# Superposition in Quantum Computing

The concept of superposition is also used in quantum computing.

What is quantum computing?

In traditional computing, a bit can have a value of either zero or one. Quantum computing uses qubits (quantum bits). Qubits can have a certain probability to be zero or one. This is represented as $\alpha \ket{0} + \beta \ket{1}$ where $\alpha^2$ is the probability that the qubit has a value of zero and $\beta^2$ is the probability the qubit has the value one (so $\alpha^2 + \beta^2 = 1$, or in other words a qubit is a vector of unit length)

Therefore a qubit with the value $\ket{0}$ has the value zero with 1.0 probability, a qubit with the value $\ket{1}$ has the value one with 1.0 probability.

And a qubit with the value $\frac{1}{\sqrt{2}}\ket{0} + \frac{1}{\sqrt{2}}\ket{1}$ could be zero or one with 0.5 probability each. Another way of looking at it is, the value is zero AND one until the moment we measure the value and find out what it actually is.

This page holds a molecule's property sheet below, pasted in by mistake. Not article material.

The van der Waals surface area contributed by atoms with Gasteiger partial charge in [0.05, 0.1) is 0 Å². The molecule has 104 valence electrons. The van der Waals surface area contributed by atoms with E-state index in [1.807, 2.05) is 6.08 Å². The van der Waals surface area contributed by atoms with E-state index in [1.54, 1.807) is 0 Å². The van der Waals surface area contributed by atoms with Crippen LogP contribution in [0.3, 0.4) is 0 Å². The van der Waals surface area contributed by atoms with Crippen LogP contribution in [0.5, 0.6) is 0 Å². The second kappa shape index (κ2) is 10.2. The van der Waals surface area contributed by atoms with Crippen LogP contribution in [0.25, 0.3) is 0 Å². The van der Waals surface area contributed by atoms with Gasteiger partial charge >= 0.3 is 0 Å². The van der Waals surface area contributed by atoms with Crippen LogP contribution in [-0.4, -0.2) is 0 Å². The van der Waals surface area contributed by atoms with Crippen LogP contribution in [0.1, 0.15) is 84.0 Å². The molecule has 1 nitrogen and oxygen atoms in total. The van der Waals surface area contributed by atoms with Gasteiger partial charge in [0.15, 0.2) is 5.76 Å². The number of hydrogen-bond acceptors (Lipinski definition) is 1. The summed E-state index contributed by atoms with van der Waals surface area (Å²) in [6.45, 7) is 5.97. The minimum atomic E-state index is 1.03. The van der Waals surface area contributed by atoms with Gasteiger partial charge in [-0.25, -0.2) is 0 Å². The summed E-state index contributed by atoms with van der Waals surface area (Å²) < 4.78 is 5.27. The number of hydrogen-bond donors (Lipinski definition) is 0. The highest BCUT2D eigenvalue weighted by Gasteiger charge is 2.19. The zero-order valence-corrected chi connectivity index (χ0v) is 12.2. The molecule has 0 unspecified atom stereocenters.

So why is this useful? Consider we want to search for a number to solve some problem, eg, finding prime factors of a huge number. In traditional computing, we would need certain number of bits to store this number, and since those bits can represent only a single number, we will have to loop through all the numbers from 0 upto the target number checking one by one which value solves the problem.

With quantum computing, we can create a set of qubits, each having the value $\frac{1}{\sqrt{2}}\ket{0} + \frac{1}{\sqrt{2}}\ket{1}$. Since each qubit is both zero and one simultaneously, such a set of qubits represents not a single number, but a superposition of ALL possible numbers upto the target number.

So how do we find the actual answer to the problem? Algorithms exist that can iteratively change the weights of $\ket{0}$ and $\ket{1}$ for each qubit towards the correct solution (an analogy is how the weights of a deep learning network are iteratively adjusted towards the right answer). Eventually every qubit will be either $\ket{0}$ (100% value is zero) or $\ket{1}$ (100% value is one). At that point, we have our answer.